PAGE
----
School communities are the most critical factor in the prevention of school violence. The more inclusive and welcoming the school community, the more connected most youth in that community feel. The more connected youth feel, the more likely it is that any youth contemplating violence will be revealed to caring adults early in the path toward an actual violent act.
The Astor Blog
Last week, JoAnne Bacon, a Newtown mom whose 6 year old daughter, Charlotte, was killed in the Newtown shootings one year ago today, asked that the caring citizens of our country mark this anniversary by practicing acts of kindness in our own communities.
In the communities that Astor serves, there are so many opportunities to act as an agent of hope for children who need your help.
Sure, it was in the spirit of the season and we could just as easily tell you he had learned the lesson of giving, but we think there was something else going on here. This child was giving back to Astor, telling us how important the school is to him. It was his humble way of saying thank you.
I was rather taken by something Laura Pensiero owner of Gigi’s Trattoria in Rhinebeck said the other day: “Food tastes better when it’s shared.” That goes right to the point of the Pilgrim holiday we’re about to celebrate.
And it goes right to the heart of all that they’re trying to accomplish with the annual Thanksgiving feast for the children and staff of Astor. When goodness, caring and warmth are shared, we are all the better for it.
Bringing together as they did last year, Laura will be donating a freshly cooked locally sourced turkey dinner with all the trimmings so that the children (and staff) who cannot be with their families this Thanksgiving can share in the abundance of the Hudson River Valley. And, we’ll be happily joined by Gigi’s supporter and partner, Sean Eldridge of Hudson River Ventures.
Sharing of course, is what Astor is all about. Sharing a healthy meal and …
Over 20 years ago, I discussed theses seven steps of grieving in a book called “Bereavement: Counseling the Grieving throughout the Lifecycle” and while some are self-evident others require more explanation.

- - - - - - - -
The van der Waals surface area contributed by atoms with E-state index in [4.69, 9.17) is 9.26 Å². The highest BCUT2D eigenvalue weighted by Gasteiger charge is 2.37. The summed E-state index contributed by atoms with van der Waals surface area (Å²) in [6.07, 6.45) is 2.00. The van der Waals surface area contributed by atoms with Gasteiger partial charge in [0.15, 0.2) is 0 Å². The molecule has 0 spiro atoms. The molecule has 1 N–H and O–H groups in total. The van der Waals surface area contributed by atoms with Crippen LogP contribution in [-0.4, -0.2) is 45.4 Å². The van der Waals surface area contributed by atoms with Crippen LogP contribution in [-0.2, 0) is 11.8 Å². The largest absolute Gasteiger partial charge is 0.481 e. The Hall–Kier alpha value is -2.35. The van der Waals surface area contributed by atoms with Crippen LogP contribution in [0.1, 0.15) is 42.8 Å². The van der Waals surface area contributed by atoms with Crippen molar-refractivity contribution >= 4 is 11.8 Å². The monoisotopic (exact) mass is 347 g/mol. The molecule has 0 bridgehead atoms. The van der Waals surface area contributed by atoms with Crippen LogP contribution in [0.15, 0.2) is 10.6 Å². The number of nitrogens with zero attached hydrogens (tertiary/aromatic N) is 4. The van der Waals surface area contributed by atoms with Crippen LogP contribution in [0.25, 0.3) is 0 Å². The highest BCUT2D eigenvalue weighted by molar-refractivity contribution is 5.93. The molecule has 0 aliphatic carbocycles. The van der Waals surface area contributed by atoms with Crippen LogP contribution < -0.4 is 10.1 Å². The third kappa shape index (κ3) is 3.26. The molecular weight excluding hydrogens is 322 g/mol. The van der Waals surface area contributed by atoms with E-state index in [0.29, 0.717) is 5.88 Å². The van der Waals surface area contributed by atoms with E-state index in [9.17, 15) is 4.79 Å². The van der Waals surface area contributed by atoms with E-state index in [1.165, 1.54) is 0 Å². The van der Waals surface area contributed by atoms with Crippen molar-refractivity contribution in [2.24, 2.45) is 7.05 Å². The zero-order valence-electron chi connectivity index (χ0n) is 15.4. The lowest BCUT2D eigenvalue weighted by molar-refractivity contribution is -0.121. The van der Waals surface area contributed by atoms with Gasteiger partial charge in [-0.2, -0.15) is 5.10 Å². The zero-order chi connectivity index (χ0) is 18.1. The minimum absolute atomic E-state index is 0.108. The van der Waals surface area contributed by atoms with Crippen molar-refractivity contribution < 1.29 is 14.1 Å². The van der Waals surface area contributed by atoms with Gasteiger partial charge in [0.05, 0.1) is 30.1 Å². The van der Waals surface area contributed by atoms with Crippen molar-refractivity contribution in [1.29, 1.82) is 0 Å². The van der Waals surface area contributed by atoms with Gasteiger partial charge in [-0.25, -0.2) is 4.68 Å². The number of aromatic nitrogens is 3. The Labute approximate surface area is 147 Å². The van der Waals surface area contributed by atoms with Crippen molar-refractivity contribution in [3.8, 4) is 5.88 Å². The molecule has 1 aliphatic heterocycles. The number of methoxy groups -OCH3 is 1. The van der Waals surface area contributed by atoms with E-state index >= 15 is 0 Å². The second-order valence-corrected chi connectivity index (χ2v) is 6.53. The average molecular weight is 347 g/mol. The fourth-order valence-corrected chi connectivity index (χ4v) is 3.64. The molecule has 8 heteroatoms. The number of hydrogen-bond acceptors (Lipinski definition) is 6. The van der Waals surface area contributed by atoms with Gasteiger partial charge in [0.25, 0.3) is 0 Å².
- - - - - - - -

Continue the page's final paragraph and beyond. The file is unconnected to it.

It is important to stress to a child what you keep after a death.
September 28th Employee Mixer at The Grandview in Poughkeepsie
We recognized employee milestones from five to forty years, and celebrated in a culture of value, appreciation… and gratitude.
I can only imagine how its making, or rather how the entire arts program at Astor calms, soothes and encourages the children. It gives them a voice, rouses their creative spirit and ensures that the mission of Astor – that every child deserves a childhood – is fulfilled.
Mental health treatment providers and educators must work collaboratively with children and families to identify their unique skills, talents and interests.
Last fall, I wrote about self-regulation, the important “brain training” that is needed for children to be competent and confident. Parents can help their babies develop this important skill with warm, responsive, and predictable parenting. When your children are toddlers, you can continue to train their brains by developing your own calmness, telling your toddler what to expect, and teaching them how to behave.
As the images of the victims from Sandy Hook Elementary School are being broadcasted throughout our country, we are confronted with the reality that these children look so much like our own children. While we mourn the victims of Sandy Hook, let’s not forget that in many communities, the death of innocent children by gun violence happens way too often. This was the seventh mass murder in this country this year. Let’s not forget the past victims. And most important, let’s act.
Do people my age self analyze their past and their future, while applying present circumstances, and ever feel completely satisfied?
My answer is of course we do—constantly!
Personally, I find most things in my present and future connect to the past. Over time, I have experienced how these connections make themselves known, how as they unfold or envelope the present and reveal just who I am now.
I was only slightly aware of my self-worth at age eight, when I arrived at Astor, but I was quite aware of whom I was when I left! My youthful confusions gave way to education, my experiences secured my confidence, and my accomplishments validated my self-worth.